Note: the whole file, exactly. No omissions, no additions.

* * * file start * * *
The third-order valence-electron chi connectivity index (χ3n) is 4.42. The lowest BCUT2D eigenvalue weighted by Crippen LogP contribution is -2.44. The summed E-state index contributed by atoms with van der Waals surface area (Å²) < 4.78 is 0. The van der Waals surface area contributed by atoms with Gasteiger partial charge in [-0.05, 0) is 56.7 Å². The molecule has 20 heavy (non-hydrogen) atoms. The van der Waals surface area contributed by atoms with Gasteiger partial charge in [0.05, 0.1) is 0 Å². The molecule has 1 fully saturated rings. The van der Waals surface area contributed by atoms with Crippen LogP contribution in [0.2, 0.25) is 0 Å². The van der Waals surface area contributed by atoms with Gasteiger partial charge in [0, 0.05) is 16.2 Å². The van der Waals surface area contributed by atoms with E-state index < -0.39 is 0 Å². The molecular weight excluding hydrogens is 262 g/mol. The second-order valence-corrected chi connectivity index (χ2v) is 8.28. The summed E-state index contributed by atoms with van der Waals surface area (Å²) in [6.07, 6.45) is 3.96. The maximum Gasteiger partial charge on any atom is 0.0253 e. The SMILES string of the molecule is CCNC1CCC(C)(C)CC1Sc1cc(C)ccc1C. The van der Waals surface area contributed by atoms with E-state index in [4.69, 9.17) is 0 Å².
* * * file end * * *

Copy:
The third-order valence-electron chi connectivity index (χ3n) is 4.42. The lowest BCUT2D eigenvalue weighted by Crippen LogP contribution is -2.44. The summed E-state index contributed by atoms with van der Waals surface area (Å²) < 4.78 is 0. The van der Waals surface area contributed by atoms with Gasteiger partial charge in [-0.05, 0) is 56.7 Å². The molecule has 20 heavy (non-hydrogen) atoms. The van der Waals surface area contributed by atoms with Gasteiger partial charge in [0.05, 0.1) is 0 Å². The molecule has 1 fully saturated rings. The van der Waals surface area contributed by atoms with Crippen LogP contribution in [0.2, 0.25) is 0 Å². The van der Waals surface area contributed by atoms with Gasteiger partial charge in [0, 0.05) is 16.2 Å². The van der Waals surface area contributed by atoms with E-state index < -0.39 is 0 Å². The molecular weight excluding hydrogens is 262 g/mol. The second-order valence-corrected chi connectivity index (χ2v) is 8.28. The summed E-state index contributed by atoms with van der Waals surface area (Å²) in [6.07, 6.45) is 3.96. The maximum Gasteiger partial charge on any atom is 0.0253 e. The SMILES string of the molecule is CCNC1CCC(C)(C)CC1Sc1cc(C)ccc1C. The van der Waals surface area contributed by atoms with E-state index in [4.69, 9.17) is 0 Å².